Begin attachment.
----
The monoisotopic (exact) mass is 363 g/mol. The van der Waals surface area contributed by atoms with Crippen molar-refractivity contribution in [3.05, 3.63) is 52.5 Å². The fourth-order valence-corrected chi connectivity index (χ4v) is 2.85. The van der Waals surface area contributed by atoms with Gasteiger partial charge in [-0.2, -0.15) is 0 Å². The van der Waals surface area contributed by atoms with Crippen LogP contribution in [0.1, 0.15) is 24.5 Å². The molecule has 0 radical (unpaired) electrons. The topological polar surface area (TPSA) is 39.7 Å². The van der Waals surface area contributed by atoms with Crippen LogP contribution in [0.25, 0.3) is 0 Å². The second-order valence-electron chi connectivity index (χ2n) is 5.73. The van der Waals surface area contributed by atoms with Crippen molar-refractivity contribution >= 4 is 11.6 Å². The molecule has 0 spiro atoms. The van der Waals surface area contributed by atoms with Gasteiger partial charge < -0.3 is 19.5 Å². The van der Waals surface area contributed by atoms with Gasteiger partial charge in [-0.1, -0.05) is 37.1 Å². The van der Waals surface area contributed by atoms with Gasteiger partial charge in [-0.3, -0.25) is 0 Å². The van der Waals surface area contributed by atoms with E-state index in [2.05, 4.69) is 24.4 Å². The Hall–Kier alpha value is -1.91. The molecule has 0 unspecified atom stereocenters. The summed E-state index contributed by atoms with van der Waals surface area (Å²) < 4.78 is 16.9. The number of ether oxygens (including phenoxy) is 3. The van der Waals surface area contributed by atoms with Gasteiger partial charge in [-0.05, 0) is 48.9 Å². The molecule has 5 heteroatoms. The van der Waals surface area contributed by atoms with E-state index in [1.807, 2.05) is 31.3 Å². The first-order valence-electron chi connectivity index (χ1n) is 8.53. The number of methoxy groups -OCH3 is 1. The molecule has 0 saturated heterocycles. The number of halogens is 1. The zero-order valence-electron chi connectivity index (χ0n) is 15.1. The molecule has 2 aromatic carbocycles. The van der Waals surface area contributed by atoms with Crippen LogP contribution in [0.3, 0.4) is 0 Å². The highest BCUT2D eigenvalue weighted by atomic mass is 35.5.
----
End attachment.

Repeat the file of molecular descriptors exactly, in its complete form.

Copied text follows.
The monoisotopic (exact) mass is 363 g/mol. The van der Waals surface area contributed by atoms with Crippen molar-refractivity contribution in [3.05, 3.63) is 52.5 Å². The fourth-order valence-corrected chi connectivity index (χ4v) is 2.85. The van der Waals surface area contributed by atoms with Gasteiger partial charge in [-0.2, -0.15) is 0 Å². The van der Waals surface area contributed by atoms with Crippen LogP contribution in [0.1, 0.15) is 24.5 Å². The molecule has 0 radical (unpaired) electrons. The topological polar surface area (TPSA) is 39.7 Å². The van der Waals surface area contributed by atoms with Crippen LogP contribution in [0.25, 0.3) is 0 Å². The second-order valence-electron chi connectivity index (χ2n) is 5.73. The van der Waals surface area contributed by atoms with Crippen molar-refractivity contribution >= 4 is 11.6 Å². The molecule has 0 spiro atoms. The van der Waals surface area contributed by atoms with Gasteiger partial charge < -0.3 is 19.5 Å². The van der Waals surface area contributed by atoms with Gasteiger partial charge in [-0.1, -0.05) is 37.1 Å². The van der Waals surface area contributed by atoms with Gasteiger partial charge in [-0.3, -0.25) is 0 Å². The van der Waals surface area contributed by atoms with E-state index in [2.05, 4.69) is 24.4 Å². The Hall–Kier alpha value is -1.91. The molecule has 0 unspecified atom stereocenters. The summed E-state index contributed by atoms with van der Waals surface area (Å²) < 4.78 is 16.9. The number of ether oxygens (including phenoxy) is 3. The van der Waals surface area contributed by atoms with Gasteiger partial charge in [-0.05, 0) is 48.9 Å². The molecule has 5 heteroatoms. The van der Waals surface area contributed by atoms with E-state index in [1.807, 2.05) is 31.3 Å². The first-order valence-electron chi connectivity index (χ1n) is 8.53. The number of methoxy groups -OCH3 is 1. The molecule has 0 saturated heterocycles. The number of halogens is 1. The zero-order valence-electron chi connectivity index (χ0n) is 15.1. The molecule has 2 aromatic carbocycles. The van der Waals surface area contributed by atoms with Crippen LogP contribution in [0.3, 0.4) is 0 Å². The highest BCUT2D eigenvalue weighted by atomic mass is 35.5.